Are you marketing with the right recipes?

So I’ve never really had one of those jobs that people could define on their own. Doctor, lawyer, you know the type. Of all things that really leaves people scratching their heads is is saying you’re a recipe developer. It certainly wasn’t on my high school guidance counselor’s radar.

The truth is, if you’re not in the food business, you’re likely to search for a good recipe online. In the biz, you call a recipe developer. Why? To make sure that your product is highlighted in recipes that end up on Facebook, blogs, websites, pinboards–anywhere a consumer might look to figure out what they’re serving for dinner. Of course, with the number of recipes inundating the media today it’s difficult to tell a good recipe from a faulty one. Or is it?
Here are the top five things to look for in a well-developed recipe.

1. Does the recipe highlight your product in a way that other ingredients may not work as well?
A great example of this is the basic Rice Krispie Treat recipe. Sure, you could use other cereals to make these classic bars (and they have), but nothing is quite like that airy crunch of the original Krispie mix.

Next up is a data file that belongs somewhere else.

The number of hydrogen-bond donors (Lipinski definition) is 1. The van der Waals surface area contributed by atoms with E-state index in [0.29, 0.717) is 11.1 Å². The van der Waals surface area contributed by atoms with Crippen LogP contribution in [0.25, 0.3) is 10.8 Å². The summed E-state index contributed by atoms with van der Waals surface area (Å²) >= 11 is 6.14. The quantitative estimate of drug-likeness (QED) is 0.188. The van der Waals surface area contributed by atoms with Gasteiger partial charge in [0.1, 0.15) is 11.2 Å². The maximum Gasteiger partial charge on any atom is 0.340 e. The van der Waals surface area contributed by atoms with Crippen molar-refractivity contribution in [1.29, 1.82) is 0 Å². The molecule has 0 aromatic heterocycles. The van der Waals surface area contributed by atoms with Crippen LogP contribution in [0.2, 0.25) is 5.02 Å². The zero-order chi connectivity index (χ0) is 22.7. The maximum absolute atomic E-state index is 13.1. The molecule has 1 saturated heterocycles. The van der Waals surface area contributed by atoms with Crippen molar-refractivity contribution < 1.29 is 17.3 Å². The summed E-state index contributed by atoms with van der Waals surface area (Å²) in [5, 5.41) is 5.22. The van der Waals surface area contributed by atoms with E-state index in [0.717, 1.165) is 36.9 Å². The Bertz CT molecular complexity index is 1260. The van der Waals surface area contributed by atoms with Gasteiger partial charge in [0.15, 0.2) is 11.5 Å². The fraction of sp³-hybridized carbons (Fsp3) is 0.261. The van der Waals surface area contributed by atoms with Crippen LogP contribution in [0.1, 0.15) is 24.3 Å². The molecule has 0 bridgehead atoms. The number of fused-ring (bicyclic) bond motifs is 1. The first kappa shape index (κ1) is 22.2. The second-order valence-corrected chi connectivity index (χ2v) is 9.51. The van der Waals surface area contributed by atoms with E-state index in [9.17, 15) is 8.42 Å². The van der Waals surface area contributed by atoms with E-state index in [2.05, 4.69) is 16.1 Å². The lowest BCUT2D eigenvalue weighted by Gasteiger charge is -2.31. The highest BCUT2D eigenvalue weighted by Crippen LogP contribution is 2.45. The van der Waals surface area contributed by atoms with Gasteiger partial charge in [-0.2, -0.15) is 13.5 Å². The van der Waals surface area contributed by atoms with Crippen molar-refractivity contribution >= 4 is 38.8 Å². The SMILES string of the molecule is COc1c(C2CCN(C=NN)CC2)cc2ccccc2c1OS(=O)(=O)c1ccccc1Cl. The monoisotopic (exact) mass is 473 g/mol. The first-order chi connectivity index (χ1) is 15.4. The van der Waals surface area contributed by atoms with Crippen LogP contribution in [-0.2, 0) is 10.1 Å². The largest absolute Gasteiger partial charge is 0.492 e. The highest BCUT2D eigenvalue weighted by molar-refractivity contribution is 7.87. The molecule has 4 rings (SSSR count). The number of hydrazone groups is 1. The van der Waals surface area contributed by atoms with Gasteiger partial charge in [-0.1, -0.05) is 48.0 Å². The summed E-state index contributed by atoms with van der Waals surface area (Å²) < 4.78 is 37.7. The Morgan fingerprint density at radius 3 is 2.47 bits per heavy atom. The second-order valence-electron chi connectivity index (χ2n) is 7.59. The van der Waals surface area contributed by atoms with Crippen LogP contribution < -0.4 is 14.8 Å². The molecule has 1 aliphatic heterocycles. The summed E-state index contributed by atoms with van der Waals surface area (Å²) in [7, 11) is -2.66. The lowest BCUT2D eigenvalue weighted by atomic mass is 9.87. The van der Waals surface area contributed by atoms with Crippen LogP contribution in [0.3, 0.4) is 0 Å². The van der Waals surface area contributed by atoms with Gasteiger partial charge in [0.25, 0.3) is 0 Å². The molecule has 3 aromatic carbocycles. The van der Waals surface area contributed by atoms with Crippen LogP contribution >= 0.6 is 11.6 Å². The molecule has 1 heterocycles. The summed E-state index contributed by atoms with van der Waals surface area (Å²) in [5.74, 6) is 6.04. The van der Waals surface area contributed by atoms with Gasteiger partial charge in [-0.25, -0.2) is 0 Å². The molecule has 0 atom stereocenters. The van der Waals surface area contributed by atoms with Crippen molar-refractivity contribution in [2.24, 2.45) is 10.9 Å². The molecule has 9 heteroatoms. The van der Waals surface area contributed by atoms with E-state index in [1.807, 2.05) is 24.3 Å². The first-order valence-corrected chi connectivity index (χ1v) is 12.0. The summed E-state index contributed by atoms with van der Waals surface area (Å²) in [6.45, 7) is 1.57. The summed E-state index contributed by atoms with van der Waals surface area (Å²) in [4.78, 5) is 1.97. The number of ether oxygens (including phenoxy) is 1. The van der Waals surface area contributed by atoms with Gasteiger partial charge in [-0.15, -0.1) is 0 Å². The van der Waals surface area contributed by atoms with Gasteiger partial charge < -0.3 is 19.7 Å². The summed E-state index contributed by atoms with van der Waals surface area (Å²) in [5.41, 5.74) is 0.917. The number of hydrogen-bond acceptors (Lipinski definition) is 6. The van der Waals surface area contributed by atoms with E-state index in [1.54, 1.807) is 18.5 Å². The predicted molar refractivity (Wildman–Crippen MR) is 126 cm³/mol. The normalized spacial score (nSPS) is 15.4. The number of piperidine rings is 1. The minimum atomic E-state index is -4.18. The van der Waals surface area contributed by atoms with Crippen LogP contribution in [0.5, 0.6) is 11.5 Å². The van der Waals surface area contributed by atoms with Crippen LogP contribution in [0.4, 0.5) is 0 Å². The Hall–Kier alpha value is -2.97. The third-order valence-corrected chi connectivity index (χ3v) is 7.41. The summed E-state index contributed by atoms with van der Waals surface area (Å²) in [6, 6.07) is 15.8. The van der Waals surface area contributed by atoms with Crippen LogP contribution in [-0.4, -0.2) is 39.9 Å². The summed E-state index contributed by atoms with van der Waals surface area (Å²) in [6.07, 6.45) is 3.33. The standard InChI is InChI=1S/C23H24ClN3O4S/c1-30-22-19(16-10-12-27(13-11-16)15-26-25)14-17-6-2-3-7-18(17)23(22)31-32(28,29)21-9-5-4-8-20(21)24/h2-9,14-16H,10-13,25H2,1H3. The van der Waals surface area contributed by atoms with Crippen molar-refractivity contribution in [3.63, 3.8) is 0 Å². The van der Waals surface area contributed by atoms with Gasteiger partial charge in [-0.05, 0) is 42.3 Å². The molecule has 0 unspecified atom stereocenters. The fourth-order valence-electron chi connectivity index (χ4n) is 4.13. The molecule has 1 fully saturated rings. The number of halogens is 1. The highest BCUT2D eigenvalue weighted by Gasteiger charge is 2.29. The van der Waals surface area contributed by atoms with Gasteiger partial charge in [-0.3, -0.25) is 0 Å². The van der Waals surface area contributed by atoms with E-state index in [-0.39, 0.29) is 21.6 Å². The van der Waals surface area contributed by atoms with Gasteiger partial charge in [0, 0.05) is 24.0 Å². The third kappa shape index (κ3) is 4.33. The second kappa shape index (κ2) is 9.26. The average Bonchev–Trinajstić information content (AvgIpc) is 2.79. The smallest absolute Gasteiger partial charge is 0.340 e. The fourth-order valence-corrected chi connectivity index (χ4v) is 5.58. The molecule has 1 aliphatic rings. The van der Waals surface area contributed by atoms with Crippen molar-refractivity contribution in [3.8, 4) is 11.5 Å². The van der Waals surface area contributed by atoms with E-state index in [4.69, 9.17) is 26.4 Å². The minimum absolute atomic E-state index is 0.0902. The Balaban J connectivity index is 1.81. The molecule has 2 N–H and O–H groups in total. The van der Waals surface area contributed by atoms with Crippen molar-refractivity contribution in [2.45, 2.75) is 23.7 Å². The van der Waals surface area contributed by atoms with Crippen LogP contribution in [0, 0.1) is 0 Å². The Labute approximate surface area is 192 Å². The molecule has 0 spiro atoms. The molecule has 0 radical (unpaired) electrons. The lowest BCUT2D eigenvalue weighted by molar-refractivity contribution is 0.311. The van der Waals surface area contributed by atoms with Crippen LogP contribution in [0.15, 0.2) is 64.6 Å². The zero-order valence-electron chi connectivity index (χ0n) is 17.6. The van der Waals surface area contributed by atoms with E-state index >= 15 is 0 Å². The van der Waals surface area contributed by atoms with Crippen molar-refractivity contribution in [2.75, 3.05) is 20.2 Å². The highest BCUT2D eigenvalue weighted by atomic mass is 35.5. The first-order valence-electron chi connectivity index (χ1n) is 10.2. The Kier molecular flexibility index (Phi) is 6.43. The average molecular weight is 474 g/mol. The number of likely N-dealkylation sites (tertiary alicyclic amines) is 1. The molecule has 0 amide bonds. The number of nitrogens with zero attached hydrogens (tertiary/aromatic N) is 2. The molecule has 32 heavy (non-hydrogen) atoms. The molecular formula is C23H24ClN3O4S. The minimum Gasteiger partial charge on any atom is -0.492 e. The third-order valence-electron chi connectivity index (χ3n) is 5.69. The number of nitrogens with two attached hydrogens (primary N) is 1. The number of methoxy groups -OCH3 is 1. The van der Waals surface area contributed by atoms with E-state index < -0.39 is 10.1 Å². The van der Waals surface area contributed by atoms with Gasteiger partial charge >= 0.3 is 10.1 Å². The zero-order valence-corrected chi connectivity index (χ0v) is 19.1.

2. Is this recipe steeped in the familiar?
We are not a society of cooks or people who take lots of time to cook. If a recipe looks too strange, most will move on.

3. Does this recipe have a unique twist?
Whether it is simply the addition of your product or a spin that few people have tried before, giving your recipe an unusual flair keeps it from falling flat.

4. Is the recipe as short as it can be?
No one has time for extra work. The best recipes for the average consumer have minimal prep work and simple, fresh ingredients that do not require numerous herbs, spices and sauces for added flavor.

5. Does the recipe require the consumer to spend more than 30 minutes in the kitchen to prepare?
Sure, there are enthusiasts that spend days in the kitchen perfecting dinner, but most of us (even people like me who love to eat) have a 30 minute limit. This does not include passive cooking time like roasting or simmering. The best bet is to set active prep times to 30 minutes, so people will be sure to use your recipes over and over again.

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